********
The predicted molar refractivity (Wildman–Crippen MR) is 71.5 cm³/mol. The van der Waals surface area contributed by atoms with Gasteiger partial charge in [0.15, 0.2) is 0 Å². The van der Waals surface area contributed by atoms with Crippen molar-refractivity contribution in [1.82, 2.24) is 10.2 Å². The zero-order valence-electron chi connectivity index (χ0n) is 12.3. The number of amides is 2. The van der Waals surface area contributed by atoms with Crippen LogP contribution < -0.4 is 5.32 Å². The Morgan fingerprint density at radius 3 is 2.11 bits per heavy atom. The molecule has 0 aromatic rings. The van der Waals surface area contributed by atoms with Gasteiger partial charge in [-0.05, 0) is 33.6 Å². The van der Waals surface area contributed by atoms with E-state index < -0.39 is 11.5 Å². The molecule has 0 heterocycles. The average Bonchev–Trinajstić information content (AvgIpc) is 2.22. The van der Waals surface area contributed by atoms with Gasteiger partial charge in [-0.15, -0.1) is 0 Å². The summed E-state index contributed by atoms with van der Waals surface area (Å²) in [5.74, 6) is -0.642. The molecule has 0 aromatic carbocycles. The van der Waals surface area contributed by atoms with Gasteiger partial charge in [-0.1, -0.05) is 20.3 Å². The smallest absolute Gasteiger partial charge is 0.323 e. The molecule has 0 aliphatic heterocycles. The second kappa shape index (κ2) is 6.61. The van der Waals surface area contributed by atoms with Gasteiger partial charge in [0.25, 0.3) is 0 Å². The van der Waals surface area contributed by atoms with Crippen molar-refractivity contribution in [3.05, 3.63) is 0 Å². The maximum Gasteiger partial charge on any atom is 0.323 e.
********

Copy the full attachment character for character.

The predicted molar refractivity (Wildman–Crippen MR) is 71.5 cm³/mol. The van der Waals surface area contributed by atoms with Gasteiger partial charge in [0.15, 0.2) is 0 Å². The van der Waals surface area contributed by atoms with Crippen molar-refractivity contribution in [1.82, 2.24) is 10.2 Å². The zero-order valence-electron chi connectivity index (χ0n) is 12.3. The number of amides is 2. The van der Waals surface area contributed by atoms with Crippen LogP contribution < -0.4 is 5.32 Å². The Morgan fingerprint density at radius 3 is 2.11 bits per heavy atom. The molecule has 0 aromatic rings. The van der Waals surface area contributed by atoms with Gasteiger partial charge in [-0.05, 0) is 33.6 Å². The van der Waals surface area contributed by atoms with E-state index < -0.39 is 11.5 Å². The molecule has 0 heterocycles. The average Bonchev–Trinajstić information content (AvgIpc) is 2.22. The van der Waals surface area contributed by atoms with Gasteiger partial charge in [-0.15, -0.1) is 0 Å². The summed E-state index contributed by atoms with van der Waals surface area (Å²) in [5.74, 6) is -0.642. The molecule has 0 aromatic carbocycles. The van der Waals surface area contributed by atoms with Gasteiger partial charge in [-0.1, -0.05) is 20.3 Å². The smallest absolute Gasteiger partial charge is 0.323 e. The molecule has 0 aliphatic heterocycles. The second kappa shape index (κ2) is 6.61. The van der Waals surface area contributed by atoms with Gasteiger partial charge in [0.25, 0.3) is 0 Å². The van der Waals surface area contributed by atoms with Crippen molar-refractivity contribution in [3.05, 3.63) is 0 Å². The maximum Gasteiger partial charge on any atom is 0.323 e.